Years as a Writer: Started keeping a daily journal in 1988.
First publication: a record review in my college lit journal (1991).
First non-crony publication: flash story—one of the first I ever wrote—in the Miami Herald (1996).
Years Writing Flash: 16
Years Teaching Writing: 16
Years Teaching Flash: 10
What do you feel are the main advantages and disadvantages of writing in the flash form?
Disadvantage: other than the obvious length constraints that prevent a highly developed and intricate plot with multiple characters & scenes, I can’t think of any.
How do you continually invent new story ideas?
Writing every day. Reading everything I can get my hands on. Staring at things like an idiot.
How strong do you think the story arc needs to be in a flash? And how resolute the ending?
As with a narrative of any length, arc & resolution should develop organically (or at least appear to develop organically) in service of the story. I hate to speak in generalities, but in general a flash story should be a surgical strike—in and out quickly, delivering maximum payload. This is not to say that the geometry of the story is the linear shortest distance between two points. There can be peaks & valleys & full circles & associative leaps. In theory flash should be able to accommodate any kind of narrative, but as I say above, the length constraints would make it very challenging for someone—(read: me)—o develop something as complex and unambiguously resolved as a Sherlock Holmes mystery. The flash form requires such compression of language that the story should show and suggest as much as it can without explanation. At its best, the flash form can give a reader a sense that something profound has happened in a very short time, that the characters are in the midst of an emotionally charged situation and have risked something of value, and that the characters are somehow transformed as a result of the experience—as often happens in life at pivotal moments. This is a very traditional way of looking at narrative, I know. I enjoy stories that stretch beyond ambiguity into absurdity, that play language games and speak in code, but I rarely feel more alive after reading such stories. Mostly I get a headache.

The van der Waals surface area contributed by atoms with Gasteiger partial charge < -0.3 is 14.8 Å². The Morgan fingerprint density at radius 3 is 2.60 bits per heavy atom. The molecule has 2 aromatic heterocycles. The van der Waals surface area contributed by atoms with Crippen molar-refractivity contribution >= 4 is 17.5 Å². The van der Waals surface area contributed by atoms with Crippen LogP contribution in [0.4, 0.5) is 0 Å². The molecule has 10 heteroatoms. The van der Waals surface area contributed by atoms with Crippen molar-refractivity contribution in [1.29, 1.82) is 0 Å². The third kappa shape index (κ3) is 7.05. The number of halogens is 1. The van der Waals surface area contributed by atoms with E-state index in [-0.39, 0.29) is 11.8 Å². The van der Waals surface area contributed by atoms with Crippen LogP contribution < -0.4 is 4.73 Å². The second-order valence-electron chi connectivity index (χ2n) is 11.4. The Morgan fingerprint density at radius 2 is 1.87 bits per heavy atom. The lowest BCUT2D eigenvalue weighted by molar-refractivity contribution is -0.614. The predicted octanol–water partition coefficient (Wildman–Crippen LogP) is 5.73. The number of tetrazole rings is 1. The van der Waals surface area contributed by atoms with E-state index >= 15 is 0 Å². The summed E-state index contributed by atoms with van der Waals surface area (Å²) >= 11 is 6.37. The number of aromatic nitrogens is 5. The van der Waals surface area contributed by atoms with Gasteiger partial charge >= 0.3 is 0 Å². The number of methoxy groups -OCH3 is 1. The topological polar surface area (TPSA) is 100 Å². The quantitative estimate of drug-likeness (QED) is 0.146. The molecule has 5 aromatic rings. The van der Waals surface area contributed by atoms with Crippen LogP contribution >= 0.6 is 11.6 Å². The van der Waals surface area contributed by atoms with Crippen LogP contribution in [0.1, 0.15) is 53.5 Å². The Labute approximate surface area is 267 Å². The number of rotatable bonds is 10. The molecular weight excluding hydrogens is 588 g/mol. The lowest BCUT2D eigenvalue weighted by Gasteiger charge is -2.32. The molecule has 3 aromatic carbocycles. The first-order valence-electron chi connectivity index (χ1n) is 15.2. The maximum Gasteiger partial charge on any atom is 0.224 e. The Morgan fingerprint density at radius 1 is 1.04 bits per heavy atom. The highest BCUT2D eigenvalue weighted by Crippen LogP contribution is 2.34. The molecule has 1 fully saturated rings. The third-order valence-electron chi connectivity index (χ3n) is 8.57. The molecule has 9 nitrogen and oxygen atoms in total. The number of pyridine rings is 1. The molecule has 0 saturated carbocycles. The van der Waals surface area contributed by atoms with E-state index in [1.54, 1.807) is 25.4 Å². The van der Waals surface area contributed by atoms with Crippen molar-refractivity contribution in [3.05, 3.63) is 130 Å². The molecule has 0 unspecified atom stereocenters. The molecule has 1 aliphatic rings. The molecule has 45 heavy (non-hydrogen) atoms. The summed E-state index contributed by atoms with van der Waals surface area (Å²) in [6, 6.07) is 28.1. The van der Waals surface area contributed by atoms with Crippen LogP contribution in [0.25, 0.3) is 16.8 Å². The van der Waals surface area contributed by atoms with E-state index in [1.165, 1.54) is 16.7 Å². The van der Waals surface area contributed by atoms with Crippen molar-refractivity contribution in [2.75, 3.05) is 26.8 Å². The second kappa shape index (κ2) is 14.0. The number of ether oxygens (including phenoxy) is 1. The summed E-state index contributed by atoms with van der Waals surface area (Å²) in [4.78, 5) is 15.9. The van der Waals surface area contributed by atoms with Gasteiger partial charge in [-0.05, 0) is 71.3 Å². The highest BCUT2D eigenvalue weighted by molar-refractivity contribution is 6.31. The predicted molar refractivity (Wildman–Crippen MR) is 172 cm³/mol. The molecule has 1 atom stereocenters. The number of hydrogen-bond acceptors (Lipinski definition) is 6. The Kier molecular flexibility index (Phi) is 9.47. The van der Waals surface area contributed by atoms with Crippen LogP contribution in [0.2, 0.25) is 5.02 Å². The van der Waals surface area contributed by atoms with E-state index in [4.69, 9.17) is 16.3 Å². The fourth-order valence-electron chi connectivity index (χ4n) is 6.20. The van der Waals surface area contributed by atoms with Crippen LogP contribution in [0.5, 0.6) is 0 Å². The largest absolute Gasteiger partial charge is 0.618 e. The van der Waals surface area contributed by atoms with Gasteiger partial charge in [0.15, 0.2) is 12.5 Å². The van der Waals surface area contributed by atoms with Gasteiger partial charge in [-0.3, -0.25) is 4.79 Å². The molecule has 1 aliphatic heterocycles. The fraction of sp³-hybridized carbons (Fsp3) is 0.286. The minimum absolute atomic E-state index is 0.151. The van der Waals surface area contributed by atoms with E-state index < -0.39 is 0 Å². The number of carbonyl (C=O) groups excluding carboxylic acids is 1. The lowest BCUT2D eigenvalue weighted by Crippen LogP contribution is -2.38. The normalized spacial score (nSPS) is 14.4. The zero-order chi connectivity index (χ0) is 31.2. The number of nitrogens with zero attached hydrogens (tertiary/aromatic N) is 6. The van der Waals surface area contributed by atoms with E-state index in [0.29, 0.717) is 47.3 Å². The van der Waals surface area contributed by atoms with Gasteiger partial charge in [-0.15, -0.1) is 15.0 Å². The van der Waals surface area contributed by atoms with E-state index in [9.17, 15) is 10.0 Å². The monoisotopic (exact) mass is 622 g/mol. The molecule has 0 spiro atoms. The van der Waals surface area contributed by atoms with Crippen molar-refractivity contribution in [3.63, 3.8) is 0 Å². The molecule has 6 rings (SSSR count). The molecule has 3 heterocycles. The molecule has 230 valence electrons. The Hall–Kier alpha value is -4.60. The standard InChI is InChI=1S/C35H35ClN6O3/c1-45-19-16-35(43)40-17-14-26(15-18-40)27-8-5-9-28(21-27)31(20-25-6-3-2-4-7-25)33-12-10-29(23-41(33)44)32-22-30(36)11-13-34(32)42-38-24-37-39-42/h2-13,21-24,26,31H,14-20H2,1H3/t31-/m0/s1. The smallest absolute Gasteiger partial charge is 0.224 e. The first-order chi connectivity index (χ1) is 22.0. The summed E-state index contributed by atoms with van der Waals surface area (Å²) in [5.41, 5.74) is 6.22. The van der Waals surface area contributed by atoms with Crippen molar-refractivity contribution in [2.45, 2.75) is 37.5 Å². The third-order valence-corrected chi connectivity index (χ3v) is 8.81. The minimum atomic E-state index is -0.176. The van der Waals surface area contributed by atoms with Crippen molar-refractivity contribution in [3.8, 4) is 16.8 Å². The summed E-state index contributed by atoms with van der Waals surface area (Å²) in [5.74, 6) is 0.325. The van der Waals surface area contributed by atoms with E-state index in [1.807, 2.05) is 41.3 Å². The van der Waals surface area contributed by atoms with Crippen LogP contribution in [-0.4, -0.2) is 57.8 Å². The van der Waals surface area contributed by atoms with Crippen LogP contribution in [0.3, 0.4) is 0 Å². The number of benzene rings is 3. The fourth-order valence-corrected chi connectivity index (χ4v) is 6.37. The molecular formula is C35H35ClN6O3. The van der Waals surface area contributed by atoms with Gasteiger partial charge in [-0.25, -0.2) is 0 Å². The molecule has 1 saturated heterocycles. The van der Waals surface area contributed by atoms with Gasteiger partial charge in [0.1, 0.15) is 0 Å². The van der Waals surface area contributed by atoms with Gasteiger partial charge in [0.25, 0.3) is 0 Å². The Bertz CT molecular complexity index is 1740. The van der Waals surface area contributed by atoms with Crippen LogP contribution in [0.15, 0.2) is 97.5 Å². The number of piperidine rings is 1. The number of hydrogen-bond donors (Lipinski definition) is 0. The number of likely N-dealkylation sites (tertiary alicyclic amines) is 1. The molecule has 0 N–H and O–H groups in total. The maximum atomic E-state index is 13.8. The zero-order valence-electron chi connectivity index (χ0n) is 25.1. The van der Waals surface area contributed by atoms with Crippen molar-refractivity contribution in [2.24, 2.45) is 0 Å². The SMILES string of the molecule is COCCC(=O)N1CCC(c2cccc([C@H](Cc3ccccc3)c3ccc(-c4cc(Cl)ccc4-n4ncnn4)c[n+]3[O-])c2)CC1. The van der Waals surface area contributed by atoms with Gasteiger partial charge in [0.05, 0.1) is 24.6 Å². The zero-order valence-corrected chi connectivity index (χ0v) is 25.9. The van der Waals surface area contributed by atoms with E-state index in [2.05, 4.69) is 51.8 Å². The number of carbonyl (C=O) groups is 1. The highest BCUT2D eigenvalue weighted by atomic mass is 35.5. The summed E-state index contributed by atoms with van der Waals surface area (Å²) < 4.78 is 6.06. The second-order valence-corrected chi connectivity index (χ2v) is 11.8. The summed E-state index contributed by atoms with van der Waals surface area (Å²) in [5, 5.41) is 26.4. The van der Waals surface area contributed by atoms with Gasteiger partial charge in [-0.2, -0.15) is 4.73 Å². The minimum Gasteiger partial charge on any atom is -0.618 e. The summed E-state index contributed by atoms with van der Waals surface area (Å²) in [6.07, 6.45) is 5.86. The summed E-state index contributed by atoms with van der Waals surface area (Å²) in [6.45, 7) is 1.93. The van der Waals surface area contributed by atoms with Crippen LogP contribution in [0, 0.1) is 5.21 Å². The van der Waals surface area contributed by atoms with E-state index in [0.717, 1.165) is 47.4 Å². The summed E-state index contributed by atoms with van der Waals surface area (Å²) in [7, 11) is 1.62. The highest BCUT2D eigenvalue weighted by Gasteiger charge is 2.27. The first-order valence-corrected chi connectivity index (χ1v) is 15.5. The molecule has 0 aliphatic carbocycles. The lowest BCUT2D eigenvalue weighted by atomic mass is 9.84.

Much flash is published on the Internet. Do you think this adds to, or detracts from, the field of flash fiction? In what ways?
It adds by giving people more places to read & publish flash fictions.
It detracts for the same reason. Like anything on the Internet, it’s oftentimes difficult to sift through the worst to get to the best. Over time it’s a skill that develops almost unconsciously. Like, remember when you first joined Facebook and read everyone’s updates with interest? After a while you started scanning, looking for something that grabbed your attention. Now you know whose posts are thoughtful & interesting and whose are basically narcissistic and mundane. If you put in the time you can find the good stuff and you can learn what to avoid by reading the bad stuff. It’s interesting how many people want to skip the apprenticeship and publish straightaway. The Internet feeds that impulse, just as it feeds the impulse for someone with no musical training whatsoever to pick up a guitar, strum a few random notes into a soundcard, and post it on the Internet alongside The Beatles as if to say, “We’re all musicians.” Sorry, no you’re not. It takes years to develop your craft. So maybe people don’t skip their apprenticeship. The problem is instead of woodshedding, a lot of people broadcast their apprenticeship online.
What do you think is the future for flash?
Wide open. And not just because our attention is more divided and so it makes sense that people would be drawn to shorter writings. That IS part of it, but not everything. With flash it’s depth, not length. We’re all distracted and divided and overwhelmed by the volume of available information, which is why it’s necessary to slow down and engage with works of art that make us feel deeply. Flash, when executed well, can provide that experience very quickly but in a way that lingers long after we’ve linked to a new page or put away the book. That sounds so lofty, but I believe it. I’ve seen it happen with my students who read & write flash.
FF.Net Author’s Note
Indigo Phoenix is a novelist for tweens, teens, and new adults. She moderates the Flash Dance and Tweens & Teens forums at Writers’ Village University while pursuing her MFA degree at Rosemont College.